The rest of the Sapele I ordered to make the side table commission arrived the other day. On the way home from the lumber store, I decided to document how I dimension lumber. I know it’s probably been documented on every other woodworking blog on the internet, but I feel my method is unique. I also feel it gives me a better chance of successfully handling any issues that occur during the process. Thus, the following is how I dimension lumber.
Once I’ve gotten the lumber home and verified I didn’t miss any major defects during the selection process, I spread it out so I can plan my cuts. For this project it was easy because the lumber was flawless, and fairly close to the actual width I needed. If I need to, I’ll spend a significant period of time determining the best way to cut around a knot, or orient the parts to maximize the impact of the grain. Unfortunately this is one area that’s hard to give tips on as its very subjective, and board specific.
layout the boards and examine them closely.
Bandsaw throat plates and tables saw inserts, both play a significant role in determining how much tear-out is created during the sawing process, but bandsaw throat plates receive very little lip service compared to their more common brethren. I assume this is because bandsaws aren’t as common in home shops, and in my opinion aren’t used as extensively by your average weekend worrier as they could be. I use my bandsaw almost as much as I use my table saw, and thus have put a decent amount of effort into extracting every last bit of performance from it. Continue Reading…
A co-worker of mine, recently commissioned me to make her a simple side table out or ribbon stripe Sapele. I knew going into the project that I needed to keep the cost down, but I still wanted the piece to have some flair. After some quick modeling in sketchup, I came up with the design shown below.
A significant amount of the piece’s presence comes from the legs, they have a gentle curve on two sides that thins them at the bottom to half their width. Two other details that add to the piece, are the under chamfer on the top, and the apron set back. The Chamfer makes the 3/4″ top look thinner, and helps keep the piece light and airy feeling. Setting the aprons 1/4″ back from flush with the legs, creates shadow lines that catch your eye and act as a focal point.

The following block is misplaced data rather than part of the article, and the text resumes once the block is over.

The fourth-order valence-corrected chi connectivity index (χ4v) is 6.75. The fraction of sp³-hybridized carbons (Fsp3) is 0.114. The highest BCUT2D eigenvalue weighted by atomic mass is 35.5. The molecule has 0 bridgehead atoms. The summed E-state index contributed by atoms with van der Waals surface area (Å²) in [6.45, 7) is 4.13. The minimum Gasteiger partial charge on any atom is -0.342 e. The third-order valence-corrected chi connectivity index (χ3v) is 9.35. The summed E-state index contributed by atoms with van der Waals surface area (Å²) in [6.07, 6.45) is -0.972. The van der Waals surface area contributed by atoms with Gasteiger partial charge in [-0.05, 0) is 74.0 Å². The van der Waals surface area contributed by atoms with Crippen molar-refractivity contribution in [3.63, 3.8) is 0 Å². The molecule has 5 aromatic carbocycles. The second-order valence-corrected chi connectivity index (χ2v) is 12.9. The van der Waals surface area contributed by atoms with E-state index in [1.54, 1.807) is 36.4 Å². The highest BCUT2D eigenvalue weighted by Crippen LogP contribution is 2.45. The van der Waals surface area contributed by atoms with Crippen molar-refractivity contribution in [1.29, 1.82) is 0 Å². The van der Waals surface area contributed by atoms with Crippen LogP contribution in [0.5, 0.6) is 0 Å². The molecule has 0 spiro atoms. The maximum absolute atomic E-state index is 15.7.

Top & leg detail
Work has been keeping me really busy lately, but this weekend I was able to get into the shop and have a little fun. I didn’t have a lot of time to spare, so I decided a dedicated stop block would be quick and fun. I decided to make it pretty, so I garbed a little chunk of Spalted Maple, and started milling it. It’s 3″ high by 5″ long and a little under 3/4″ thick. Both ends and the back have a 3/16″ square rabett to prevent saw dust build up form hindering part registration.
The other night I was preparing a cutting board blank, and while walking from the out-feed side of the planer to the in-feed side is slipped out of my hands. Instinctively I reached to catch it, and got reminded how sharp would can be. As I grabbed it, the freshly milled 90 degree corner sliced off 3 or 4 layers of skin about 1/4″ wide by 2″ long on my right index finger.
I didn’t even realize what happened at first, then 20 or 30 seconds later I felt what I thought was water or sweet running across my palm. When i looked, I realized it was blood and that the edge had cut me like a razor blade. This isn’t the first time I’ve been cut by a chunk of wood, and I’m sure it won’t be the last. If you Learn anything from my blog, I hope that its to always be safe, because even something that seems benign can hurt you.